the centroid of the upper-level zonal wind within a specified meridional band

the latitude of the maximum of the upper-level zonal wind

the latitude of the maximum of the upper-level minus lower-level zonal wind. As shown in Fig.

The zonally averaged annual-mean zonal wind at the 200 and 850 hPa
levels (

The STJ metric is calculated in TropD using the following syntax:

The macroturbulent eddy momentum fluxes in midlatitudes, which drive the
midlatitude jets, affect the zonal-mean overturning circulation and therefore
the tropical width

To reduce grid dependence, it is common practice to fit a quadratic
polynomial onto data from grid points surrounding the grid point of the
maximum, and define the position of the EDJ as the latitude of the maximum of
that polynomial

The EDJ metric is calculated in TropD using the following syntax:

The values of the smoothing parameter

The subtropical dry zones lie at the latitude bands of the descending
branches of the tropical meridional overturning circulation. The poleward
edges of the subtropical dry zones can therefore be used as indices of the
tropical width

Zonally averaged annual-mean values of

The edge of the tropics is characterized by a transition from surface
easterlies in the equatorward-flowing lower tropospheric branch of the Hadley
circulation to surface westerlies in midlatitudes (Fig.

The subtropical high-pressure belts form along the descending branches of the
tropical meridional overturning circulation. The latitude of maximum
sea-level pressure may therefore serve as a tropical width indicator

The syntax for the PSL metric is

In both the

We proceed with a method sensitivity analysis for the eight metrics
implemented in TropD. For clarity, we use

It is important to note that, since the basic operators (max finding and zero
crossing) applied in the metric calculations are not linear, the metric
calculations do not commute in space and in time. This is illustrated in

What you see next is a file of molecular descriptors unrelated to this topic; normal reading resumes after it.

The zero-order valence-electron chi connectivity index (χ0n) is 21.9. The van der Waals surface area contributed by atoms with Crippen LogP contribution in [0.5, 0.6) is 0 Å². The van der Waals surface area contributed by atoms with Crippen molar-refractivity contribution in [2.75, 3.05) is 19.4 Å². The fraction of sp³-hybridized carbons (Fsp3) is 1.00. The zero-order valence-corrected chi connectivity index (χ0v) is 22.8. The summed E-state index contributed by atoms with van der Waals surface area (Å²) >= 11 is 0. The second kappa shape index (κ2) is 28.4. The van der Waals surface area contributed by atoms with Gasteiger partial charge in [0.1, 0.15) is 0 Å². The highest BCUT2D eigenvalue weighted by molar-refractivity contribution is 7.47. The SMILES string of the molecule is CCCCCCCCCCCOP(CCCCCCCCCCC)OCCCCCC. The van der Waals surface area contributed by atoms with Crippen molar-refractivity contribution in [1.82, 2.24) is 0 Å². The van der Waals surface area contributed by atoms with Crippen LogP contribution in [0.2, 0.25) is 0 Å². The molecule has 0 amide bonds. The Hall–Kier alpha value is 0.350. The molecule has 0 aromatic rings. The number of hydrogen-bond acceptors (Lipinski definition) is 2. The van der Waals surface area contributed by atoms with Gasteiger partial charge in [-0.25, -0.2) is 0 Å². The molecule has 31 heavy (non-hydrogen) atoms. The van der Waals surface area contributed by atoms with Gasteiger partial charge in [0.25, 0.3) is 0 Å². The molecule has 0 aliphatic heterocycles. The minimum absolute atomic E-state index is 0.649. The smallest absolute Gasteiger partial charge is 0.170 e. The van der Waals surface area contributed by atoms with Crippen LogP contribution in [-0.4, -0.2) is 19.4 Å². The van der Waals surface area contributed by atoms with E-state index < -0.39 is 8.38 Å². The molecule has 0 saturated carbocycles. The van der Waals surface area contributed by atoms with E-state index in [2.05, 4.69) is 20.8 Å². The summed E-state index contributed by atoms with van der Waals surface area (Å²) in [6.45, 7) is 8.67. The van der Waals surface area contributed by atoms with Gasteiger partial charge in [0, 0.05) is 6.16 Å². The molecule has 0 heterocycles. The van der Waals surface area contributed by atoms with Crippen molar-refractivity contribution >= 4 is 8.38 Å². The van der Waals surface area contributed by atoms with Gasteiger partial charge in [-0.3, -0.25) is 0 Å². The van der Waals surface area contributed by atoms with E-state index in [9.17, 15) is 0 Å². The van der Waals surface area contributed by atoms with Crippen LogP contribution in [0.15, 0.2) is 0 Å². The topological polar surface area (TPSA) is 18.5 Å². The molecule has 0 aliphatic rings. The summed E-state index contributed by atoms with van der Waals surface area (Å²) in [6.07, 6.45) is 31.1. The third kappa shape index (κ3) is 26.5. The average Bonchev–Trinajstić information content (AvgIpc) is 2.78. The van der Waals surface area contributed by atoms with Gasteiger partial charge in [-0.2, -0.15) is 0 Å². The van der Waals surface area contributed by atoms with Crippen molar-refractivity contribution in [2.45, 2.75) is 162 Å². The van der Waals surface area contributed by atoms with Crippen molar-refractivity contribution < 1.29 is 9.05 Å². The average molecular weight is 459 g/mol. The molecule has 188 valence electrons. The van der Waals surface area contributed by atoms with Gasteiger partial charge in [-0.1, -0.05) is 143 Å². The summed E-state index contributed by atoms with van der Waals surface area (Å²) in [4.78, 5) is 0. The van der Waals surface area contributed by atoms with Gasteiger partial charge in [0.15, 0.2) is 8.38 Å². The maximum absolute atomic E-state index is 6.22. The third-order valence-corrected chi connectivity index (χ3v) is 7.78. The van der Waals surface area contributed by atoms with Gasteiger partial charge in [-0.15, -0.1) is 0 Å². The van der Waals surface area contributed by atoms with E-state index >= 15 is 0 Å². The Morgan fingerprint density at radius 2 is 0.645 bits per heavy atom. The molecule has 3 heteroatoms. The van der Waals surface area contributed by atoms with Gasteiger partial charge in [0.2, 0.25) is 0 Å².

Fig.

Time series of the PSI metric for the

The annual means of

The agreement between dynamically consistent metrics is found to improve when
these are derived from seasonal means as opposed to monthly means

To study the grid dependence of the various metric methods, we examine the
relation of the interannual variability (the standard deviation of
annual-mean values during 1979–2004) and the latitudinal grid spacing of the
CMIP5 model output. Table

The Pearson coefficient of inter-model correlation between the
interannual variability (defined as the standard deviation of annual-mean
values for 1979–2004) of the metric and the latitudinal spacing of the model
output in the 34 CMIP5 models. Default methods and statistically significant
correlations (

The dependence of the mean metric latitude on the smoothing
parameter

As in Fig.

The mean SH

Given this sensitivity to grid spacing, method and model selection can play a
critical role in reducing the uncertainty in analyses of the tropical width.
For example, the interannual variability of the CMCC-CESM model, which has
the lowest latitudinal resolution of the CMIP5 models considered here
(3.68

In the presence of random noise, the

The mean latitude for the five available PSI metric methods, derived
from annual means of the zonal-mean meridional wind in the SH

The mean latitude for the

As in Fig.

As in Fig.

To demonstrate the sensitivity of the various methods to the smoothing
parameter

Due to the sharp gradient in the tropopause height at the tropopause break
(Fig.

The mean values of the default methods in each of the eight metrics
implemented in TropD are shown in Fig.

Figure

Similar candle plots for the TPB and OLR metrics are shown in Figs.

Figure

A similar sensitivity to subjective cutoff parameters is seen in the OLR
metric (i.e., the

As in Fig.

The subtraction of the 850 hPa wind from the upper-level zonal wind